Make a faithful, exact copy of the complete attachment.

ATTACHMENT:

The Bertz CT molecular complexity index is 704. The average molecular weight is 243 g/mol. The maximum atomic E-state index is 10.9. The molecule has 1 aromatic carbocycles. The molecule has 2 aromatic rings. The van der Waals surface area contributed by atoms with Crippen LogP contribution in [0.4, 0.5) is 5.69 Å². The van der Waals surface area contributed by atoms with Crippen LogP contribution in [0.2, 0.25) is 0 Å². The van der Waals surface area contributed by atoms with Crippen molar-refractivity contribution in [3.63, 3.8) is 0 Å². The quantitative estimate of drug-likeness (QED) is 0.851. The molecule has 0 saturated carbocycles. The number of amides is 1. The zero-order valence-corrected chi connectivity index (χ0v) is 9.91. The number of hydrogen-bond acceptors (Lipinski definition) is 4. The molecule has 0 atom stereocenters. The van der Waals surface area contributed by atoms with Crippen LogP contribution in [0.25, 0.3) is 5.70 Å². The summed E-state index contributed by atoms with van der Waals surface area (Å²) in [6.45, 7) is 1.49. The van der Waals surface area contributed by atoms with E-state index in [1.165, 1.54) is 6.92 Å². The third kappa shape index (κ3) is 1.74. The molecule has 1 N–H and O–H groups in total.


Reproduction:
The Bertz CT molecular complexity index is 704. The average molecular weight is 243 g/mol. The maximum atomic E-state index is 10.9. The molecule has 1 aromatic carbocycles. The molecule has 2 aromatic rings. The van der Waals surface area contributed by atoms with Crippen LogP contribution in [0.4, 0.5) is 5.69 Å². The van der Waals surface area contributed by atoms with Crippen LogP contribution in [0.2, 0.25) is 0 Å². The van der Waals surface area contributed by atoms with Crippen molar-refractivity contribution in [3.63, 3.8) is 0 Å². The quantitative estimate of drug-likeness (QED) is 0.851. The molecule has 0 saturated carbocycles. The number of amides is 1. The zero-order valence-corrected chi connectivity index (χ0v) is 9.91. The number of hydrogen-bond acceptors (Lipinski definition) is 4. The molecule has 0 atom stereocenters. The van der Waals surface area contributed by atoms with Crippen LogP contribution in [0.25, 0.3) is 5.70 Å². The summed E-state index contributed by atoms with van der Waals surface area (Å²) in [6.45, 7) is 1.49. The van der Waals surface area contributed by atoms with E-state index in [1.165, 1.54) is 6.92 Å². The third kappa shape index (κ3) is 1.74. The molecule has 1 N–H and O–H groups in total.